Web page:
Flinders Medical Centre Foundation
Flinders Medical Centre Foundation

Emergency Medicine


Nurses Lead Improved Care For Miscarriage Patients 

Fellowship Winner Sets His Sights On Stroke



Nurses Lead Improved Care For Miscarriage Patients
First Published: Investigator - September 2008
Updated:


A project led by Emergency Department nurses is improving the hospital journey for women who experience bleeding in the first 12 weeks of pregnancy.


There is a possibility that women who experience bleeding in the first 12 weeks (first trimester) will have a miscarriage.


One in five pregnancies will end in miscarriage in the first 12 weeks of pregnancy, but unfortunately there is no medical intervention which can prevent a miscarriage from occurring.


Reasons for miscarriage include a malfunction of the early development of the fertilised egg, or development of pregnancy in the wrong part of the uterus.


‘We identified that it was important to consider the psychological, spiritual and emotional aspects of women as well as their medical needs,’ Acting Clinical Services Coordinator Jacki McDonald said.


Education sessions have been held for Emergency Department staff to gain a better understanding of miscarriage and the psychological needs of women.


‘Women experiencing miscarriage are going through a traumatic experience, and it can be difficult for some women to retain information, or be in the right frame of mind to ask questions,’ she said.


‘Some women are so distraught it is hard for them to understand what is happening, or why it has happened; other women get home and realise they didn’t ask enough questions.’


Detailed patient information brochures have been developed for women which provide information about miscarriage, medical advice and contact details to support groups and other resources.


All women experiencing miscarriage are now referred to FMC-based social workers, who offer counselling services and make follow up calls with patients.


‘Threatened miscarriage or miscarriage is something we really care about as nurses, and we decided that we wanted to do something about it,’ Jacki said.


Fellowship Winner Sets His Sights On Stroke
First Published: Investigator - July 2008
Updated:


A Flinders Medical Centre consultant neurologist is spearheading a campaign to increase the efficiency of stroke diagnosis and treatment by emergency medical services.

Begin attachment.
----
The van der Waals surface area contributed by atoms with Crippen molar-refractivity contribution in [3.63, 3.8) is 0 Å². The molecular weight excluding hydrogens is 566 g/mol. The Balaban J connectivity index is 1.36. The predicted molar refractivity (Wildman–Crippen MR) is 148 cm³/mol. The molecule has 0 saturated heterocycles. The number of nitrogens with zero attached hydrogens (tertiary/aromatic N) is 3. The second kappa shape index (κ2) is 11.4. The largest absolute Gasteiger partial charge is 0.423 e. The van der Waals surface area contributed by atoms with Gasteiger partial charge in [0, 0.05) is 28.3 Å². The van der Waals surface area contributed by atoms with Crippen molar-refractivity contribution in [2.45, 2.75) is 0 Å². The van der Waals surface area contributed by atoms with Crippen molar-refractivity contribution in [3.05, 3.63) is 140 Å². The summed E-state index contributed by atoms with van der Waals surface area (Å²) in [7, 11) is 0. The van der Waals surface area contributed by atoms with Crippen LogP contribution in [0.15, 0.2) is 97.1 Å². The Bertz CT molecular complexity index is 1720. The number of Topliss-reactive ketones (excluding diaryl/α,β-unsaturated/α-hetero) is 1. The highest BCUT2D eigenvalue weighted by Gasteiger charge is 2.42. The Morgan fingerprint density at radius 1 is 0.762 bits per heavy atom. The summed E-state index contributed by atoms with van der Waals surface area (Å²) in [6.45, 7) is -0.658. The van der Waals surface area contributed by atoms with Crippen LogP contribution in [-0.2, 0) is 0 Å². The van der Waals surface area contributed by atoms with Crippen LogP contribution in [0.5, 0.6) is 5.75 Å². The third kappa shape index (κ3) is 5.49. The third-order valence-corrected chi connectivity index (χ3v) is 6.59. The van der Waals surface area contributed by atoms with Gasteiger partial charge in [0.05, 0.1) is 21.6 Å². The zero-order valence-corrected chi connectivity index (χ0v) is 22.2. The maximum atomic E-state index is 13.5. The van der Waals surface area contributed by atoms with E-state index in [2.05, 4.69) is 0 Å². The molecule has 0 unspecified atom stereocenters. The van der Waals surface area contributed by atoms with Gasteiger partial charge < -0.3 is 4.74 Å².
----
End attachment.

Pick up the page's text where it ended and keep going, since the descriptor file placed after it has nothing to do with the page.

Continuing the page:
Dr Andrew Lee will use a two year NICS Fellowship awarded by the National Health and Medical Research Council to improve formal stroke education among emergency department staff and paramedics.


‘If clot busting drugs can be given within three hours of the onset of stroke symptoms, the number of people dying or becoming disabled after suffering an ischaemic stroke (stroke caused by blood clots) can be reduced.’


‘But to achieve this we need ambulance paramedics trained in stroke treatment and the seamless transfer of these patients to stroke units.’


Andrew said formal stroke education for emergency department staff and paramedics was lacking in Australia.


‘The NICS Fellowship will allow me to develop and deliver this knowledge for ambulance paramedics. I’ll also implement standardised systems to assess stroke severity and provide pre-hospital notification of incoming stroke patients.’


Andrew said best practice therapy for patients who had experienced stroke within the previous three hours was to be administered clot-busting agents.


‘I want to translate that therapy - that has been proven from 10 years research – and implement it into normal clinical practice.


‘It’s not always easy to identify a stroke patient, because stroke can masquerade as many other conditions. That’s what I hope to change with education and systems, so that paramedics and emergency department staff can quickly and effectively recognise and treat stroke patients.’


Andrew said if stroke patients were treated with the appropriate therapy in the shortest time there was a 30 percent increased chance that they would recover without disabling side effects.

 
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